Architecturally, the Népstadion was similar to dozens of other sporting crucibles in communist Europe, such as Red Star Belgrade’s Marakana, or Luzhniki, Moscow’s footballing mothership. A roof covered dignitaries on the eastern side of the halfway line, while its trademark upper tier swooped around the western half. Four lattice-framed floodlights, shaped like hulking basketball backboards, lit up night-time matches.

The stadium would be home to the national team alone. Its rare club football duties came when authorities decided it would be a better fit to host one of Budapest’s fierce derbies, played out between its biggest clubs: Ferencvárosi; Újpest; Honvéd; MTK and Vasas. A stadium-high 104,000-strong crowd watched the latter thrash Rapid Vienna 9-2 in the final of the 1956 Mitropa Cup (also known as the Central European Cup). 

That sort of figure was far beyond the reach of the Népstadion once it became an all-seater ground in the 1990s. The final capacity was just 38,652, and even that was rarely reached in post-communist Hungary – which has seen football attendances fall steadily. The national squad now plays in the three-year-old Groupama Arena, a bonsai Allianz Arena also home to Ferencvárosi. Interest, however, has been ignited by Hungary’s first qualification for a major international tournament in 30 years. They will begin their Euro 2016 campaign in Bordeaux on June 14th against former partner Austria.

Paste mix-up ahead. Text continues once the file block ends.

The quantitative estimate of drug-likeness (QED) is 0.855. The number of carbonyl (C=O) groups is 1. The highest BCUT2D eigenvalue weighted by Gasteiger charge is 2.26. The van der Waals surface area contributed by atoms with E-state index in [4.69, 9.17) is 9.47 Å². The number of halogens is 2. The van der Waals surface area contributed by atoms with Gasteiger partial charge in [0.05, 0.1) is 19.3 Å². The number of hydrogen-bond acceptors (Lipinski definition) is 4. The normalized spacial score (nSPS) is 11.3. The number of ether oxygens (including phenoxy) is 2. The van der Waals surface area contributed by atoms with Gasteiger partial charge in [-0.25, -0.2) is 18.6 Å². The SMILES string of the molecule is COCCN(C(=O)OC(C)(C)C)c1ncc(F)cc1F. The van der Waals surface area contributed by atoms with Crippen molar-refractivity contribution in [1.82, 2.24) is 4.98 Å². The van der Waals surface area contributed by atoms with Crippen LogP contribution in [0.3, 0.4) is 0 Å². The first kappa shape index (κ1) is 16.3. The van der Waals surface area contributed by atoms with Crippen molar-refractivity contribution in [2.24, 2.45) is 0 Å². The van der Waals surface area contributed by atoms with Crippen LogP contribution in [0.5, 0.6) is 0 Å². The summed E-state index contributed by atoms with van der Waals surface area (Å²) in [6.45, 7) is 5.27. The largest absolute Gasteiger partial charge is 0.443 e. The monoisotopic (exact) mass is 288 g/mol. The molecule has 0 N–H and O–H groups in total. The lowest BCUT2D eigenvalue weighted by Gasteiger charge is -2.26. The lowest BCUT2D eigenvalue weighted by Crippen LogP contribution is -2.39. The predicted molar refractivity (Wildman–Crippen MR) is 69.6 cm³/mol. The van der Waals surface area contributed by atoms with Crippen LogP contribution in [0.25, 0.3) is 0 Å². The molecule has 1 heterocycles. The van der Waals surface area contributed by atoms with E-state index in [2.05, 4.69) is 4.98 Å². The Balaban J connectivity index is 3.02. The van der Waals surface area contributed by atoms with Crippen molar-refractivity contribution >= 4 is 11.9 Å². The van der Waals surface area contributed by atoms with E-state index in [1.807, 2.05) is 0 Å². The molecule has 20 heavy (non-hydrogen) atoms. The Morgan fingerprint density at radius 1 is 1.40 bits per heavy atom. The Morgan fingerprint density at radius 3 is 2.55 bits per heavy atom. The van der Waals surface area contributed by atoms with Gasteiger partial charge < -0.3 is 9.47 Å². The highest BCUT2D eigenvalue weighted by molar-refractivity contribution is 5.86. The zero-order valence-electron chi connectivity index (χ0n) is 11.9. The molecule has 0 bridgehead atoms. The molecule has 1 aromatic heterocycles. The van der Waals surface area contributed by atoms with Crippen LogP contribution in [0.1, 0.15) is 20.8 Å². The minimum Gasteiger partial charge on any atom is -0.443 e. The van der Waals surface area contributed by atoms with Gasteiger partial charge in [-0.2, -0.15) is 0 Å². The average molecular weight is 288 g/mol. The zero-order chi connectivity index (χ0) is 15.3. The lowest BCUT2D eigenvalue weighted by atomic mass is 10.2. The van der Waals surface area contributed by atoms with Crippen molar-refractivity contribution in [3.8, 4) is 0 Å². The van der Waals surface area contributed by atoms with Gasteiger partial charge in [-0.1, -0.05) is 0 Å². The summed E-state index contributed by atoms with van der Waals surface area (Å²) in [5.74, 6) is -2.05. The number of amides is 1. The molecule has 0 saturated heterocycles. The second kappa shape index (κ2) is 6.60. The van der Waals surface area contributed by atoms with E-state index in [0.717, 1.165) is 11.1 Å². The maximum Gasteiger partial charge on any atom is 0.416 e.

©Getty Images – Attila Kisbenedek

©Getty Images – Attila Kisbenedek

In 2002 the Népstadion was renamed in honour of Puskás, Budapest’s most famous sporting son. 'The Galloping Major' scored 357 goals in 354 matches for Honvéd, before converting 154 in 179 for Real. Los Merengues teammate Raymond Kopa hailed Puskás’ combination of power and precision, adding, “I thought he was a genius”. Today, FIFA’s Puskás Award goes to the scorer of the year’s ‘most beautiful’ goal. 

To Madrileños the forward was an exotic, good-looking arriviste who emerged from behind the Iron Curtain to embarrass defenders with all the brio of a Franz Liszt rhapsody. To Hungary he was a local lad, a squat, brylcreemed Budapesti who rose from a poor life in the suburbs to become a national icon. It was fitting that the city’s sprawling stadium was to bear his name - even if he did switch national allegiance to Spain for four matches in the early sixties.

Now, though, Puskás’ old home is fading. The New Puskás Ferenc Stadium, scheduled for completion in 2019 (ahead of Budapest’s co-hosting of Euro 2020) will take its place. The new venue will retain some of its predecessor’s facade, and will come close to its original 70,000 capacity. Budapest, one of Europe’s greatest cities, has marked itself as a palimpsest of Hungary’s past, able to duck and weave around change and tragedy. Hopefully the New Puskás can carry on in that tradition.

Hungary, like many of its neighbours, is facing tough times – with stuttering economic growth and an increasingly autocratic leader, Viktor Orbán, who himself has used football to push a rightwing political agenda. For an example of his misplaced largesse, look up the Felcsúti Sportkomplexum: a shiny new stadium built with taxpayers’ money to host a tiny second-tier side in Orbán’s childhood town, 45 minutes outside the capital.

His government should be able to do better with the Puskás. “I stayed alive, therefore I am” Budapest-born Nobel literature laureate Imre Kertész once wrote. The Puskás will, arguably, stay alive through this new incarnation. Whether it retains the spirit that made it a national emblem for six decades: well. that remains to be seen.

Sean Williams.

Sean Williams is a freelance journalist and regular contributor to The New Yorker. You can see more of his work at www.seanwilliamswords.com and www.newyorker.com/contributors/sean-williams